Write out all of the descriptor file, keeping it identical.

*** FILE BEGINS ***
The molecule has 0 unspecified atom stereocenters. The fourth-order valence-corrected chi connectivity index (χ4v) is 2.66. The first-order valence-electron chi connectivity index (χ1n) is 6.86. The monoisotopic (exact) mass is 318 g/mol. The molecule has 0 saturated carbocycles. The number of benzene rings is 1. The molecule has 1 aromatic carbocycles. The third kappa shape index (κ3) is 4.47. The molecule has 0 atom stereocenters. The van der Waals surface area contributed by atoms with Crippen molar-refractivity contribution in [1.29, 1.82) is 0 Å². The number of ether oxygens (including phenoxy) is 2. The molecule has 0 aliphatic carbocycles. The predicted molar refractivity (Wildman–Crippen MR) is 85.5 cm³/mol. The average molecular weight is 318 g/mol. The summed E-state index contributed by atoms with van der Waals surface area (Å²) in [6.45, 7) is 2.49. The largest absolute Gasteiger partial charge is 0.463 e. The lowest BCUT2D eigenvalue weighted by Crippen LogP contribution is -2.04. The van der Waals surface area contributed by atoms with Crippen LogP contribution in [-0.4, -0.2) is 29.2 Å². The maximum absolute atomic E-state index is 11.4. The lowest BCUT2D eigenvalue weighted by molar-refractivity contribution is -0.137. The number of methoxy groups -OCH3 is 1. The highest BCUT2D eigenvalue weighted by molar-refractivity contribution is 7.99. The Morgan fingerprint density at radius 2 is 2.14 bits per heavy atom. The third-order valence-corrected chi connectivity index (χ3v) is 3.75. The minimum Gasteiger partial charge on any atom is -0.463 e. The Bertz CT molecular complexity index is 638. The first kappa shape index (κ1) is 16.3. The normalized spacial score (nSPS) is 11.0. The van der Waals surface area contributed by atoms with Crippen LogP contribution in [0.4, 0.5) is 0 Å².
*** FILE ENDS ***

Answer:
The molecule has 0 unspecified atom stereocenters. The fourth-order valence-corrected chi connectivity index (χ4v) is 2.66. The first-order valence-electron chi connectivity index (χ1n) is 6.86. The monoisotopic (exact) mass is 318 g/mol. The molecule has 0 saturated carbocycles. The number of benzene rings is 1. The molecule has 1 aromatic carbocycles. The third kappa shape index (κ3) is 4.47. The molecule has 0 atom stereocenters. The van der Waals surface area contributed by atoms with Crippen molar-refractivity contribution in [1.29, 1.82) is 0 Å². The number of ether oxygens (including phenoxy) is 2. The molecule has 0 aliphatic carbocycles. The predicted molar refractivity (Wildman–Crippen MR) is 85.5 cm³/mol. The average molecular weight is 318 g/mol. The summed E-state index contributed by atoms with van der Waals surface area (Å²) in [6.45, 7) is 2.49. The largest absolute Gasteiger partial charge is 0.463 e. The lowest BCUT2D eigenvalue weighted by Crippen LogP contribution is -2.04. The van der Waals surface area contributed by atoms with Crippen LogP contribution in [-0.4, -0.2) is 29.2 Å². The maximum absolute atomic E-state index is 11.4. The lowest BCUT2D eigenvalue weighted by molar-refractivity contribution is -0.137. The number of methoxy groups -OCH3 is 1. The highest BCUT2D eigenvalue weighted by molar-refractivity contribution is 7.99. The Morgan fingerprint density at radius 2 is 2.14 bits per heavy atom. The third-order valence-corrected chi connectivity index (χ3v) is 3.75. The minimum Gasteiger partial charge on any atom is -0.463 e. The Bertz CT molecular complexity index is 638. The first kappa shape index (κ1) is 16.3. The normalized spacial score (nSPS) is 11.0. The van der Waals surface area contributed by atoms with Crippen LogP contribution in [0.4, 0.5) is 0 Å².